Background: Factitious fever is extremely challenging to diagnose in patients with complicated chronic medical problems, and represents as much as 10% of fevers of unknown origin. Factitious fever caused by self-injecting oral medications through indwelling central catheters is a diagnostic challenge. Case presentation: We present a 32-year-old Caucasian female with history of short gut syndrome, malnutrition requiring total parental nutrition, and pancreatic auto-islet transplant with fever of unknown origin. Multiple episodes of bacteremia occurred with atypical pathogens, including α-hemolytic Streptococcus, Achromobacter xylosoxidans, and Mycobacterium mucogenicum. Chest computed tomography was notable for extensive tree-in-bud infiltrates. Sudden cardiac arrest with right-sided heart failure following acute hypoxemia led to her death. Diffuse microcrystalline cellulose emboli with foreign body granulomatosis was found on autopsy. Circumstantial evidence indicated that this patient suffered from factitious disorder, and was self-injecting oral medications through her central catheter. Conclusion: A high index of suspicion, early recognition, and multifaceted team support is essential to detect and manage patients with factitious disorders before fatal events occur.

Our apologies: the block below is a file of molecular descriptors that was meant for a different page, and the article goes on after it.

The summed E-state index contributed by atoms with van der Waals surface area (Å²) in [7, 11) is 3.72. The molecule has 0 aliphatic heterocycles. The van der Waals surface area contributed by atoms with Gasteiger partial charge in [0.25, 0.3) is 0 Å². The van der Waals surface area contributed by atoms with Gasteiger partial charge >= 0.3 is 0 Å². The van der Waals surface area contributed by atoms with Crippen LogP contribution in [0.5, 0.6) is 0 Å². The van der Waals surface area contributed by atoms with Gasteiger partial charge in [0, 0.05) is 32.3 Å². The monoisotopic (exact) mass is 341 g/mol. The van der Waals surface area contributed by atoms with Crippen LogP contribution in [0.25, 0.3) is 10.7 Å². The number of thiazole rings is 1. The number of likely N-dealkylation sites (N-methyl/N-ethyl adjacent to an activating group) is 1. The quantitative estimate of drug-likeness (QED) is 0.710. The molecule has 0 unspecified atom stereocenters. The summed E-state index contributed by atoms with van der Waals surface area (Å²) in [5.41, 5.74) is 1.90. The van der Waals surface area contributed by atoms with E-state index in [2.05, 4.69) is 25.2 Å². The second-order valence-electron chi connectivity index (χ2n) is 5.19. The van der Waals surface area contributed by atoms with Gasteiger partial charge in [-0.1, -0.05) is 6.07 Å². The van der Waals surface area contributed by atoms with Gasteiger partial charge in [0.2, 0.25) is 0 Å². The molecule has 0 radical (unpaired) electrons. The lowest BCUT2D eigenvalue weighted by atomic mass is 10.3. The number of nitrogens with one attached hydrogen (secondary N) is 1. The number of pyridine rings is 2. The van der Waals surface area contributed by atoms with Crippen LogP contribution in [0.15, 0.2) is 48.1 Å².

- Catheter-associated bloodstream infections
- Factitious disorder
- Fever of unknown origin
- Microcrystalline cellulose emboli